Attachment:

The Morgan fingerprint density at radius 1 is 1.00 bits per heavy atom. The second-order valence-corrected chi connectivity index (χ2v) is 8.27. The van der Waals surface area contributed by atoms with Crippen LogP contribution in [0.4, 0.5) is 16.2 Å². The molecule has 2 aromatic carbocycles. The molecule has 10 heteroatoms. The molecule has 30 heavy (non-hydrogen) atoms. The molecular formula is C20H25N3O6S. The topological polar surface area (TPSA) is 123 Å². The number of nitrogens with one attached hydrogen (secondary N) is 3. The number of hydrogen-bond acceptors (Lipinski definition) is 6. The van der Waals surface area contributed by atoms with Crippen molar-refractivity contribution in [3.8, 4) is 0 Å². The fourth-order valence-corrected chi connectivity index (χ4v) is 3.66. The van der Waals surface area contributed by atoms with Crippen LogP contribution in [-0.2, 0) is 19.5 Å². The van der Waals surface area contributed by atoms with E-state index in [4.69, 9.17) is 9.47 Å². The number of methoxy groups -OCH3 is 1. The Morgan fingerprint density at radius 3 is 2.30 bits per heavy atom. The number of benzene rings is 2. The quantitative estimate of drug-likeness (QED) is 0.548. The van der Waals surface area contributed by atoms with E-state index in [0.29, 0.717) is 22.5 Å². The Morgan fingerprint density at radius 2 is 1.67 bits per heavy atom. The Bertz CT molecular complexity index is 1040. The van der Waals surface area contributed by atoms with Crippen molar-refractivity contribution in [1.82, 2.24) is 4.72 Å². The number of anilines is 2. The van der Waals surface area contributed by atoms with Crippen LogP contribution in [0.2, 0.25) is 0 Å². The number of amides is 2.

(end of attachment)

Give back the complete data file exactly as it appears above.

The Morgan fingerprint density at radius 1 is 1.00 bits per heavy atom. The second-order valence-corrected chi connectivity index (χ2v) is 8.27. The van der Waals surface area contributed by atoms with Crippen LogP contribution in [0.4, 0.5) is 16.2 Å². The molecule has 2 aromatic carbocycles. The molecule has 10 heteroatoms. The molecule has 30 heavy (non-hydrogen) atoms. The molecular formula is C20H25N3O6S. The topological polar surface area (TPSA) is 123 Å². The number of nitrogens with one attached hydrogen (secondary N) is 3. The number of hydrogen-bond acceptors (Lipinski definition) is 6. The van der Waals surface area contributed by atoms with Crippen molar-refractivity contribution in [3.8, 4) is 0 Å². The fourth-order valence-corrected chi connectivity index (χ4v) is 3.66. The van der Waals surface area contributed by atoms with Crippen LogP contribution in [-0.2, 0) is 19.5 Å². The van der Waals surface area contributed by atoms with E-state index in [4.69, 9.17) is 9.47 Å². The number of methoxy groups -OCH3 is 1. The Morgan fingerprint density at radius 3 is 2.30 bits per heavy atom. The number of benzene rings is 2. The quantitative estimate of drug-likeness (QED) is 0.548. The van der Waals surface area contributed by atoms with E-state index in [0.29, 0.717) is 22.5 Å². The Morgan fingerprint density at radius 2 is 1.67 bits per heavy atom. The Bertz CT molecular complexity index is 1040. The van der Waals surface area contributed by atoms with Crippen molar-refractivity contribution in [1.82, 2.24) is 4.72 Å². The number of anilines is 2. The van der Waals surface area contributed by atoms with Crippen LogP contribution in [0.2, 0.25) is 0 Å². The number of amides is 2.